Mistletoe shortage thwarts Christmas kisses

A mistletoe shortage across North America has followed dry conditions in the southern U.S, leaving many families without a romantic holiday tradition in their homes.

Traditional leaves a scarce commodity for households this December

Comedy Central's Stephen Colbert gives Martha Stewart a kiss under the mistletoe ball they crafted together as he visited The Martha Stewart Show in New York. (Anders Krusberg/The Martha Stewart Show/Associated Press)

A longtime holiday tradition of kisses under the mistletoe has been withered by drought.

A mistletoe shortage has followed dry conditions in the southern U.S., especially Texas, according to flower shops.

Ottawa father Jean Plamondon spent all week in search of the small parasitic plant, which grows on trees in humid climates in Europe and the U.S.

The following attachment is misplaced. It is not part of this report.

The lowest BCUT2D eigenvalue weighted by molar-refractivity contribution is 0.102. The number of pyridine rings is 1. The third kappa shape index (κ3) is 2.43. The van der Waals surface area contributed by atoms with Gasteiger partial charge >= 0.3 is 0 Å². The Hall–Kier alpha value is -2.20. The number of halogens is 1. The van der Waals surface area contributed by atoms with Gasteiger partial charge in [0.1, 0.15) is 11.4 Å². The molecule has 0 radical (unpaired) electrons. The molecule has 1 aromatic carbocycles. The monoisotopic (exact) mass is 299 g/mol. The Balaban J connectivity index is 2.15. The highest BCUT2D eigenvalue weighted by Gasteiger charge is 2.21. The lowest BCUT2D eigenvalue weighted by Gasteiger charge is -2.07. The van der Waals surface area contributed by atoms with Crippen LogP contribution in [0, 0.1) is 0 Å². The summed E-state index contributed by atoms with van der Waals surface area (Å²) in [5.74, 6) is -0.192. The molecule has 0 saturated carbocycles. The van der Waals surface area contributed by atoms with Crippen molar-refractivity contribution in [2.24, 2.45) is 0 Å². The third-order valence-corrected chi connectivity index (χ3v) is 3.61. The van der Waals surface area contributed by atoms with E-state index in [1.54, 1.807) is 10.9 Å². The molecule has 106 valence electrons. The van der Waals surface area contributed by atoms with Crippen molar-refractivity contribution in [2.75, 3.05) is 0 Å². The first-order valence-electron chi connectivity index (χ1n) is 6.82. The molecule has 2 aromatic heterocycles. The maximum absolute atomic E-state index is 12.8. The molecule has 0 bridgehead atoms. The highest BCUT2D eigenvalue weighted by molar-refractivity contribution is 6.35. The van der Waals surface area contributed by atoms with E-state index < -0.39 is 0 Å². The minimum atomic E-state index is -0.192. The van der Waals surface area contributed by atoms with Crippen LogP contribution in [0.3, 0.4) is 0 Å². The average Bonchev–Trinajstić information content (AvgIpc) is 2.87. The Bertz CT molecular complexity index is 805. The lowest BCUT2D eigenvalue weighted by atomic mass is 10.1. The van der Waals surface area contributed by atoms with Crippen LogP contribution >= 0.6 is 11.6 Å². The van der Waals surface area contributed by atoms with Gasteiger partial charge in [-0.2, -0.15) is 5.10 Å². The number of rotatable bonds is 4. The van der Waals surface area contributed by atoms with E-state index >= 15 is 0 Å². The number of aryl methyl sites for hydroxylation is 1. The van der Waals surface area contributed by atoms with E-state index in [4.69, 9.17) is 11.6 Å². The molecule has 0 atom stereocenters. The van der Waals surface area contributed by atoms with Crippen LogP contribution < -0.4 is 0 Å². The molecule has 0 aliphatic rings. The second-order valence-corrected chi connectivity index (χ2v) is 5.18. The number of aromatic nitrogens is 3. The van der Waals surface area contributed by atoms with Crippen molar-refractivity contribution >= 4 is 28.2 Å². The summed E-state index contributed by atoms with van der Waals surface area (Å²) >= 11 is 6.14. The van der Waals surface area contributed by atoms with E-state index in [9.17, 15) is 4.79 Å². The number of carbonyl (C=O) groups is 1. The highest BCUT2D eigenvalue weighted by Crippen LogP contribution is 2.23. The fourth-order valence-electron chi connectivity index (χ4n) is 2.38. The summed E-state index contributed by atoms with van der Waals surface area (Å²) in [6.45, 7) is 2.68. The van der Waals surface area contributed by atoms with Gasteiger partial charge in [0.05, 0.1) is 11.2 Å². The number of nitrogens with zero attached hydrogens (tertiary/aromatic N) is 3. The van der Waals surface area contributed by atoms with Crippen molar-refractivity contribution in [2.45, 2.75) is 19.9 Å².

"I've got two young kids, so I just wanted them to be in the full spirit of Christmas," he said.

He found some mistletoe, finally, at the Bel Fiore flower shop on Elgin Street in downtown Ottawa. It cost him a pretty penny, though, for a small amount.

"I've been selling this for $25," store owner Minoo Banaei told Plamondon, who still chose to buy the store's last mistletoe in desperation.

Pricey commodity

Banaei said stores like hers had an extremely difficult time trying to find mistletoe this Christmas, as it was a scarce commodity.

"I called three suppliers and two of them just laughed at me," she said. "The third said it would be expensive, but he tried. He ended up importing it from Europe."

For Plamondon, mistletoe romance is an essential part of Christmas in his home.

"So we've got the tree and the bells and the wreath. That was the only thing that was missing, so now we've got it," Plamondon said with a sigh of relief.

With files from the CBC's Karen Kelly